Food

Interesting facts about the Nanaimo bar

The Nanaimo bar is a no-bake dessert that traditionally consists of three layers.

It looks something like a geological cross section. Its base is sedimentary: coconut and chopped walnuts bound together by a buttery silt of cocoa and crushed graham crackers. A middle layer of yellow buttercream teeters on the brink of liquefaction. And its top crust of chocolate, hard and brittle, thaws like the Arctic tundra the longer it lingers at room temperature.

Many varieties exist, consisting of various types of crumb, various flavours of icing (such as peanut butter or coconut, mocha), and various types of chocolate.

The dessert is named after the city of Nanaimo, British Columbia. It is known as “The Harbour City”. The city was previously known as the “Hub City”, which has been attributed to its original layout design where the streets radiated out from the shoreline like the spokes of a wagon wheel, as well as its generally centralized location on Vancouver Island.

There is a long tradition of no-bake desserts, dating back to the beginning of the Common Era when Marcus Gavius Apicius described making a jelly with bread crumbs soaked in wine and cheese, and chilled in snow. More recent is the English trifle, made of stale sponge cake brushed with liquor, layers of custard and jam, with cream on top, which dates back to at least the late 16th century.

No-bake desserts such as the Nanaimo bar grew in prominence due to the cultural mores of postwar North America. In her book Baking as Biography, Diane Tye notes that expensive and time-consuming dainties were considered a status symbol.

The first known recipe for Nanaimo bars appeared in the 1952 Women’s Auxiliary of the Nanaimo Hospital Cookbook and was labelled “chocolate square.”

The earliest copy of the recipe using the name “Nanaimo bars” appears in the Edith Adams’ prize cookbook (14th edition) from 1953. However, following research into the origins of Nanaimo bars, Lenore Newman writes that the same recipe was published in the Vancouver Sun earlier that same year under the name “London Fog Bar”. The recipe later also appears in the publication His/Her Favourite Recipes, Compiled by the Women’s Association of the Brechin United Church (1957), with the recipe submitted by Joy Wilgress, a Baltimore, Maryland, native. (Brechin United Church is in Nanaimo.)

Susan Mendelson is perhaps most responsible for commercializing the Nanaimo bar. She sold the bar during the 1970s to help pay her tuition, and in 1979 founded The Lazy Gourmet, a cafe and catering company in Vancouver, which claims to be the first business to sell the dessert.

The popularity of the bar in Nanaimo led local residents to mobilise to have it voted “Canada’s Favourite Confection” in a National Post reader survey. In 1985, Mayor Graeme Roberts initiated a contest to find the ultimate Nanaimo bar recipe. The recipe submitted by Joyce Hardcastle, a resident of Nanaimo, was unanimously selected by a panel of judges.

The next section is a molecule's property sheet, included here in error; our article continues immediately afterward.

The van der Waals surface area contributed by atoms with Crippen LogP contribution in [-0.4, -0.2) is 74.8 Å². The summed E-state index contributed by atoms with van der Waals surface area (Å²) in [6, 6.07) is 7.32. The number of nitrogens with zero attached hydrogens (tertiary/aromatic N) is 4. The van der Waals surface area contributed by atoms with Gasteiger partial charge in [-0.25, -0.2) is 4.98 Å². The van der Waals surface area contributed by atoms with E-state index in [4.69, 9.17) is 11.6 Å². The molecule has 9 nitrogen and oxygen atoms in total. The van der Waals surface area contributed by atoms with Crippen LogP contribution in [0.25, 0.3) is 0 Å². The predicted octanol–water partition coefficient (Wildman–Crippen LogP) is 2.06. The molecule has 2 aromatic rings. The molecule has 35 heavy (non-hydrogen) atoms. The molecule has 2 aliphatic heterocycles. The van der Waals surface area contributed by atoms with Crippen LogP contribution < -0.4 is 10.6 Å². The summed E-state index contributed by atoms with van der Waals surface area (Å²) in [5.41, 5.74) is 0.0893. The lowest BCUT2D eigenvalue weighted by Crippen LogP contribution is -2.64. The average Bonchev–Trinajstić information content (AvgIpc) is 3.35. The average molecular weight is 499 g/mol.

The Nanaimo bar was popularized nationwide after being highlighted as a classic Canadian dessert at Expo 86.

Recipes for similar desserts are found in various places, under various names, in North America and Europe. The designation “Nanaimo bar” is Canadian, and appears in the Canadian Oxford Dictionary, but not in other language or dialect versions.

Following a 2006 poll, the National Post declared the Nanaimo bar Canada’s favourite confection, beating out offerings such as Coffee Crisp, Beaver Tails, Cherry Blossoms, McCain’s Deep’n Delicious cake, Jos Louis, Tim Hortons’ Iced Capp, and Laura Secord chocolate.

In April 2019, Canada Post announced the release of a booklet of postage stamps dedicated to Canadian desserts and sweets. The booklet of 10 stamps features images of the Nanaimo bar, the butter tart, tarte au sucre (sugar pie), blueberry grunt, and Saskatoon berry pie. Canada Post described the stamps as “fun-shaped”, and the booklet of stamps resembled a recipe card. The image of the Nanaimo bar on the stamp received some criticism for its ratio of “the crumbly base, the custard filling, and the chocolate ganache
icing.

The largest Nanaimo bar is 240.94 kg (531.178 lbs) and was achieved by Ella Kurtis and Austin Kurtis (both Canada) in Levack, Ontario, Canada, on 5 March 2020. Ella and Austin Kurtis were looking to create the largest of this Canadian dessert, while also raising funds for a local splash pad committee in Ontario.

Nanaimo Bar Recipe:

• Bottom Layer
1/2 cup unsalted butter (European style cultured) (125 ml)
1/4 cup sugar (50 ml)
5 tbsp. cocoa (75 ml)
1 egg beaten
1 3/4 cups graham wafer crumbs (425 ml)
1/2 cup finely chopped almonds (125 ml)
1 cup coconut (250 ml)

Melt first 3 ingredients in top of double boiler. Add egg and stir to cook and thicken. Remove from heat. Stir in crumbs, coconut, and nuts. Press firmly into an ungreased 8″ x 8″ pan.

• Second Layer
1/2 cup unsalted butter (125 ml)
2 Tbsp. and 2 Tsp. cream (40 ml)
2 Tbsp. vanilla custard powder (30 ml)
2 cups icing sugar (500 ml)

Cream butter, cream, custard powder, and icing sugar together well. Beat until light. Spread over bottomlayer.

• Third Layer
4 squares semi-sweet chocolate
2 Tbsp. unsalted butter (30 ml)

Melt chocolate and butter over low heat. Cool. Once cool, but still liquid, pour over second layer and chill in refrigerator.

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